The remains of a dog buried 8,400 years ago have been discovered in the Stone Age settlement at Ljungaviken, Sölvesborg. Objects found with it are believed to be grave goods, suggesting the dog was a beloved companion and colleague. It is one of the oldest dog finds ever made in Sweden, and the only one found in the middle of a Neolithic settlement.

The bones have been examined by an animal osteologist, but he was unable to identify its breed as there is no modern dog directly comparable. The closest he could get was to say that it was “like a powerful greyhound.”

“We hope to be able to lift the whole dog up in preparations, ie with soil and everything, and continue the investigations at Blekinge Museum’s object magazine.” says project manager Carl Persson at Blekinge museum.

“A find like this makes you feel even closer to the people who lived here,” he continues. “A buried dog somehow shows how similar we are over the millennia – the same feelings of loss and loss.”

When the settlement was inhabited (around 6,700-5,700 B.C.), the site was beachfront property on a small island or peninsula. The site was probably used only part of the year, in the summer and autumn, prime seasons for fishing and seal hunting. Paleobotanical finds indicate wild plants like melons and raspberries were foraged for food. Rising sea levels flooded the beach, covering the settlement with layers of wet sand and preserving it in good condition for thousands of years.

Archaeological surveys in 2015 discovered evidence of 56 different structures — hearths, postholes, pits — from the Stone Age and later materials from the Bronze and Iron Ages. The dog was buried among the Stone Age remains.

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Gallo-Roman wine vat found in Touraine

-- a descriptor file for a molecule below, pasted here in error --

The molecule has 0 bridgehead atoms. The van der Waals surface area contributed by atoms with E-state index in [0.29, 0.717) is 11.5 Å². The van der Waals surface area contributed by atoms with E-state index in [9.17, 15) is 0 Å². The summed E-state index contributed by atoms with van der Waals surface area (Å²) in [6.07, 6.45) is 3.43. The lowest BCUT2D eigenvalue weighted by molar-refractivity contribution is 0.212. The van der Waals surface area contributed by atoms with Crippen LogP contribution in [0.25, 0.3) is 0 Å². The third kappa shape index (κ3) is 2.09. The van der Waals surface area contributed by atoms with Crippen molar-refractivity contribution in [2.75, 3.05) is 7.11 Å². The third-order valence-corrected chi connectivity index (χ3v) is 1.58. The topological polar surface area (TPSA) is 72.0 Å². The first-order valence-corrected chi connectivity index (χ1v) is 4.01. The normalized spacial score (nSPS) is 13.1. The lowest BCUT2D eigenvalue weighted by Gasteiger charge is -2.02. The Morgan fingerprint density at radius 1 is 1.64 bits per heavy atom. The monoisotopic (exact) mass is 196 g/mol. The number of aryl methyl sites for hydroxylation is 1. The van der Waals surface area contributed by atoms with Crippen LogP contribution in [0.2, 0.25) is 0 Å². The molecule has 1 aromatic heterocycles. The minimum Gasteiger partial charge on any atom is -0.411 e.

Tuesday, September 22nd, 2020

Archaeologists have discovered a Gallo-Roman wine vat from the 2nd century near the village of Vaugourdon in Touraine, central France. A team from France’s National Institute for Preventive Archaeological Research (INRAP) found the vat during an excavation of the site of a future fishery when they unearthed a deep rectangular pit built of roof bricks and lime mortar making it water-tight.

The Loire river valley is one of France’s top wine producing regions, with a history of viticulture that goes back to the Roman era. If the presence of grape juice is confirmed from presence of tannins in residues on the brick, this vat will be the earliest direct archaeological evidence of wine production in Touraine.

Winemaking in Roman Gaul, especially in this period, was predominantly based in the Mediterranean south of the country, and most evidence points to it creeping north to areas such as the Loire much later in the Roman period; as late as the 3rd century AD.

The famous saint, Martin of Tours, is a patron of vintners, vine-growers and winemakers and his wine-related hagiography is firmly linked to the area. He is credited with encouraging the spread of viticulture throughout the Touraine region, introducing Chenin Blanc and supposedly his donkey ‘discovered’ pruning by nibbling the foliage of a monastery’s vineyard (though there is an Ancient Greek myth where Aristaeus discovers this by watching a goat do the same thing).

But St Martin lived in the 4th century AD so this new site is as much as two centuries older.

The discovery of one winemaking site does not prove that viticulture was a large, flourishing industry in the Loire during this period of course but it does (potentially) show that limited viticulture was a reality and much more widespread in early Roman Gaul than former evidence suggested.

INRAP archaeologists have also discovered the foundations of a large villa near the vat. Fragments of marble and a well-preserved hypocaust system indicate this was a luxurious, expensive home. Its possible dates range from the 1st through the 3rd century A.D., so it may or may not be connected to wine production, but it likely belonged to a wealthy farmer, possibly absentee, who employed and housed numerous people on the estate year-round.